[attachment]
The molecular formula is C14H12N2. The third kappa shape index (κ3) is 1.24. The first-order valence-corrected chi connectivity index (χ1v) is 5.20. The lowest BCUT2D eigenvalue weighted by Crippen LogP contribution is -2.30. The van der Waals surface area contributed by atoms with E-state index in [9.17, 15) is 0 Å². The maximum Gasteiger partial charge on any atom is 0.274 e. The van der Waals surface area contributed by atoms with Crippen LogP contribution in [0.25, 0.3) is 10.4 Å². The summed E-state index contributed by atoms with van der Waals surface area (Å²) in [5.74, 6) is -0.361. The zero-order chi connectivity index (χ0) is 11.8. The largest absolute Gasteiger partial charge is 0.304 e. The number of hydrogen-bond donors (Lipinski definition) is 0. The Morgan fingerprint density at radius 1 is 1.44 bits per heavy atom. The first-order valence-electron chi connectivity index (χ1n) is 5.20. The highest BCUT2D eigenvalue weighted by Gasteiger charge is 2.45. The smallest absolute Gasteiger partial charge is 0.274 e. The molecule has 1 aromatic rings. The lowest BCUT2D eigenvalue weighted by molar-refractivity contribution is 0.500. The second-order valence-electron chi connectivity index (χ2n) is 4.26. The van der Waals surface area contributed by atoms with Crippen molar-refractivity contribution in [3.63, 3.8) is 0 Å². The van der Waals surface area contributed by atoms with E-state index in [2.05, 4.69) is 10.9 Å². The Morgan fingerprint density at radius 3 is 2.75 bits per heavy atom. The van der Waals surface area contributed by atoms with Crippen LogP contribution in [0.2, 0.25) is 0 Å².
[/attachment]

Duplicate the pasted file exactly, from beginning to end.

The molecular formula is C14H12N2. The third kappa shape index (κ3) is 1.24. The first-order valence-corrected chi connectivity index (χ1v) is 5.20. The lowest BCUT2D eigenvalue weighted by Crippen LogP contribution is -2.30. The van der Waals surface area contributed by atoms with E-state index in [9.17, 15) is 0 Å². The maximum Gasteiger partial charge on any atom is 0.274 e. The van der Waals surface area contributed by atoms with Crippen LogP contribution in [0.25, 0.3) is 10.4 Å². The summed E-state index contributed by atoms with van der Waals surface area (Å²) in [5.74, 6) is -0.361. The zero-order chi connectivity index (χ0) is 11.8. The largest absolute Gasteiger partial charge is 0.304 e. The number of hydrogen-bond donors (Lipinski definition) is 0. The Morgan fingerprint density at radius 1 is 1.44 bits per heavy atom. The first-order valence-electron chi connectivity index (χ1n) is 5.20. The highest BCUT2D eigenvalue weighted by Gasteiger charge is 2.45. The smallest absolute Gasteiger partial charge is 0.274 e. The molecule has 1 aromatic rings. The lowest BCUT2D eigenvalue weighted by molar-refractivity contribution is 0.500. The second-order valence-electron chi connectivity index (χ2n) is 4.26. The van der Waals surface area contributed by atoms with Crippen molar-refractivity contribution in [3.63, 3.8) is 0 Å². The van der Waals surface area contributed by atoms with E-state index in [2.05, 4.69) is 10.9 Å². The Morgan fingerprint density at radius 3 is 2.75 bits per heavy atom. The van der Waals surface area contributed by atoms with Crippen LogP contribution in [0.2, 0.25) is 0 Å².